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Set the thermostat on low and see your firm flourish

Nigel Nicholson teaches ­organisational behaviour at London Business School, and is director of the Leadership in Family Business Research Initiative (LIFBRI).

The young woman turned to the man sitting next to her in the restaurant during a break in a family business seminar and said: "You idiot! You're going to make a mess of our recruitment like you did last time." He looked at her sharply: "You know your problem – you just like to sit on the sidelines and criticise. Get off your bum and do something useful." She got up as if to leave, and then laughed – "All right then, what do you want, tea or coffee?"

It takes you aback when you overhear some family conversations. They seem impolite yet robust. That is part of the secret of success of the best family firms, the bonds of affection holding people together can make them pragmatic and forgiving. But should we take conflict so lightly? It can sweep through the timber of a solid business structure and bring the house down in no time at all. Love is an unreliable fire extinguisher. It is best to keep conflict under control so it is a flame that warms rather than flares up.

How to regulate the temperature
It is the system, stupid. You can create ugly conflict between the most well-mannered and rational people just by how you set up the rules of the game. For example, take two parties – give them a mutually exclusive goal and force them to share resources to achieve their goal. Result: bitter feud. This is what many parents unwittingly inflict on their children.
It is the structure. There are some roles that just should not exist because they bend people out of shape. When someone is in an impossible position, they behave like a difficult person. Stress and overload bring out the worst in the nicest individuals. Overlapping roles get people arguing about whom should do what. What looks personal on closer examination turns out to be structural.

It is the culture. Fish rots from the head. If you let the family bully run the business, you will get abusive behaviour cascading down the firm. People who are afraid of their superiors are apt to pass on the punishment to their underlings. Family businesses are normally quite warm places, but there are exceptions. Listen to the gossip network – if there is malice in the air, then everyone is breathing it.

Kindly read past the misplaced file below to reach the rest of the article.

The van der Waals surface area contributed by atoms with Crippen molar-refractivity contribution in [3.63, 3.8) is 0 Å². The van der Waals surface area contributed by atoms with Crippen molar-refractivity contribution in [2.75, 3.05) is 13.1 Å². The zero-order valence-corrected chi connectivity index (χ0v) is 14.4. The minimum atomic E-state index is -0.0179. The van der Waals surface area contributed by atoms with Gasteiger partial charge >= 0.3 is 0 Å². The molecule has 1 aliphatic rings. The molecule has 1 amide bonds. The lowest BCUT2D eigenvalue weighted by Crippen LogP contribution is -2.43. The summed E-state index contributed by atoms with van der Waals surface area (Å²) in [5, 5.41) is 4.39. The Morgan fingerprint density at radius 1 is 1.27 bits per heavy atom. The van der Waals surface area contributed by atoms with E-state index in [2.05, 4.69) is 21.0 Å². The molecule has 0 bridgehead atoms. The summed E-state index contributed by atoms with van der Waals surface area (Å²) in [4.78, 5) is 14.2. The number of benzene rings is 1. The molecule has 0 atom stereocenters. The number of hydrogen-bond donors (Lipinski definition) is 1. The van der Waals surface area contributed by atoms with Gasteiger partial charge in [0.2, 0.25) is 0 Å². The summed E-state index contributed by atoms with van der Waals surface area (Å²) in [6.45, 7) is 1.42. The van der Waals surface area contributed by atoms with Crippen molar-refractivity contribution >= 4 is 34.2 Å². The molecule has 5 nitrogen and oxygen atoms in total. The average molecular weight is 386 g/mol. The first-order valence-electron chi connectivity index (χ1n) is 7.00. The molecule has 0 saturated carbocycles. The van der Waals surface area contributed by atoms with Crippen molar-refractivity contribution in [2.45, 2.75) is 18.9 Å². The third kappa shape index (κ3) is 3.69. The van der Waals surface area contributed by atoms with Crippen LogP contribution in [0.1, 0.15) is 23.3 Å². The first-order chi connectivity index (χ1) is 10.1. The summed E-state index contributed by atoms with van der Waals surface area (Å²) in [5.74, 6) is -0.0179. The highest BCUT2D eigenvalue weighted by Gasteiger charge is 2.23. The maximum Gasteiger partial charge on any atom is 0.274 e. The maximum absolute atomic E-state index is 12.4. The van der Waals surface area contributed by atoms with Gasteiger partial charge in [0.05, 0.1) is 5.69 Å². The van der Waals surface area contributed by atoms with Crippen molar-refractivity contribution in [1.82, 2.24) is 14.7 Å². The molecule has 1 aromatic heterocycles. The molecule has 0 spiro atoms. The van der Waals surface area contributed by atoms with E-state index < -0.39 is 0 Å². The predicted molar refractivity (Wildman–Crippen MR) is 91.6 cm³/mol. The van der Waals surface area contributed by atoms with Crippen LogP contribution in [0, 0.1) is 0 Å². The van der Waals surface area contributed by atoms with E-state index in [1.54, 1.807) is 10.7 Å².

It is the people, pal. If you put a cat and a dog in a bag you can expect fur to fly. Personality conflicts are those where two people are locked together and have a special ability to press each other's hot buttons. A classic form is where two individuals with strong needs for dominance are put into a shared harness. Like two leading huskies, each one wants to see the landscape ahead, not the other dog's rear end.

It is an unfortunate truth of human nature that we tend to over-attribute to the last of these elements – to personalities – rather than to the real underlying causes. The way the business is organised and run can easily turn people against each other. In family firms (and non-family organisations too) far too little thought is given to how roles are designed, whether people have been assigned to positions that suit them, what kinds of implicit as well as explicit incentives motivate and focus attention, what unhelpful sharing of resources people may be forced into, and what is culturally acceptable in how people talk and deal with each other.

In the literature on group psychology it has been found that where conflict is allowed to focus on personalities and relationships it is almost always destructive in its consequences. When conflict is around the nature of the task and what needs to be done it is more often creative and constructive. When it is about process – how one should approach a task – then it can go either way.

How to extinguish fire of conflict
And what should a leader do when the fur is flying between two individuals? First, and most obviously, cooling off is needed. Do not try to get the handshake of friendship too early, otherwise it will be a sham. Second, let each party tell their story. Then ask them to try to figure out what the other party is thinking about the same situation, and why they might have a different view.

This is the part that takes most skill, but it leads to a much cooler understanding of what the causes of conflict are and why, for quite natural reasons, people see the world differently. Third, get each party to think about how things could be done differently to avoid the same outcome again.

Then you can bring them back together, agreeing to use improved communications and new rules of conduct that will keep them focused on the task and respectful of each other's feelings. The result is more productive than if people had just gone away to seethe silently.

The danger of attributing too much to personality is that it may force leaders try to make too safe choices in their working relationships. For creativity and peak performance you need diversity and ways of generating productive disagreements. This is part of the winning formula of the family firm.

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